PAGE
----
7. It's quite the jump to go from reasonable judicial recourse against someone who knowingly allows a dangerous condition to persist to an outright legal ban on water temperatures. That makes as much sense as equating auto liability settlements with a legal prohibition on driving. So, I'm gonna throw the bullshit flag here.

    ...700 times. 700 times they complained to the owner.


    140º burns bare skin, your mouth can handle somewhere around 160º-ish because of saliva. 180º will burn. It's really a stretch to suggest masochism is the majority opinion during daily commerce.
    You're talking about someone being free to assume the risks of the temperature they serve coffee, right? :sneaky:
    #27     Feb 8, 2018
  8. NeoTrader


    Who says this "judicial recourse" is reasonable? To me this is absurd, pure bullshit. The law is fucked up and this is what is killing what was once a great country. People want to hold everybody else responsable for everything, but won't take the slightest responsability for themselves and they use government to do that. The U.S. will become just another shitty country where nobody thinks it is worth risking to open a business because any schmuck may hold you accountable for the stupidest things, like this one, if it continues in this path...
    I'm pretty sure the place must have had much more then 700 customers, these were the ones that complained, the others may not have formally manifested their opinion, but they stated their opinion by going back there and the fact that the place remained open proves that these were the majority. Every business will have complaints and it is up to the owner to decide whether he will change something or not based on what will be the biggest number of pleased customers. As I said, since the place was still open, it is only logic that it was pleasing the majority of customers, others could simply choose to go somewhere else.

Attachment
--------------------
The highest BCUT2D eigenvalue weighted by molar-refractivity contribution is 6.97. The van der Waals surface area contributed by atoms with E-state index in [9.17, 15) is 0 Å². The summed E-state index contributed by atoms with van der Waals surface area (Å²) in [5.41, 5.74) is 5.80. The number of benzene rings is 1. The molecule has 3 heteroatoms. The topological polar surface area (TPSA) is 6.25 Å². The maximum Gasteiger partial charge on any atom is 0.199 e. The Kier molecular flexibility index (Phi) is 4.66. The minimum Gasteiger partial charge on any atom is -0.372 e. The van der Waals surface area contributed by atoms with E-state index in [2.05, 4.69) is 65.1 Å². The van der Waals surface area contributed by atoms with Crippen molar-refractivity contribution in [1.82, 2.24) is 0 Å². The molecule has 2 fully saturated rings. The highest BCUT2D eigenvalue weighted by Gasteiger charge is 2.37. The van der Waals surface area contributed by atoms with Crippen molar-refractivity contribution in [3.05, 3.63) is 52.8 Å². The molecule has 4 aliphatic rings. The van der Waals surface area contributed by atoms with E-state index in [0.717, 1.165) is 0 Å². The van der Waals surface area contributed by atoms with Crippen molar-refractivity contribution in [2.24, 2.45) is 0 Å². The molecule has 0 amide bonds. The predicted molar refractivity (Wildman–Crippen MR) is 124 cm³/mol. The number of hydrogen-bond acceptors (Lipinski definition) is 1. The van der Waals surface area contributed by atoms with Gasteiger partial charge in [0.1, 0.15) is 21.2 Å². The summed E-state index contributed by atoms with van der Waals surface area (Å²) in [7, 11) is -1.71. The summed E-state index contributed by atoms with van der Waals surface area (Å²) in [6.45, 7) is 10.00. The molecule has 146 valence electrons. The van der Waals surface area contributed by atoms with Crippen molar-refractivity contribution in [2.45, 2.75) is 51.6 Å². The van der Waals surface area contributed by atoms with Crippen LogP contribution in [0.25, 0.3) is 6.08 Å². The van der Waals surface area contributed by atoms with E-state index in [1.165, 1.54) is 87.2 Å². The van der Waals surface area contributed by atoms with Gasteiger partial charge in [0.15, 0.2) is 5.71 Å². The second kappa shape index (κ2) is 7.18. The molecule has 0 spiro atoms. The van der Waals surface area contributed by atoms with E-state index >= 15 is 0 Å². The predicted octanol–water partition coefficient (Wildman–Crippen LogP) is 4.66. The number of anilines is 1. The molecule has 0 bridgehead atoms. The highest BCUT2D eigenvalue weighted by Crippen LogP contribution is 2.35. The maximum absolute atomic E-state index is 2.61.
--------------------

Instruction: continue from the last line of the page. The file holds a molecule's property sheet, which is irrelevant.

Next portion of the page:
The evidence is what I just said: the place remained open, if people didn't like it or thought it was dangerous to go there, they could simply have stopped going there and the place would go broke or the owner would realize that the cause of the lower number of clients was the coffee temperature and in his own interest, he would lower it. Additionaly, as I said, the fact that there were these complaints, shows that the temperature of the coffee was no secret.

    No, I'm talking about being free to enter a drive through and getting a know very hot beverage. Being in a car, with everything shaking and you usually have no place to place the food and drinks or get food from a window increases the risk of spilling up things.:)
    That's why people usually eat on tables, it's easier and less prone to such and other types of accidents.;)
    #28     Feb 8, 2018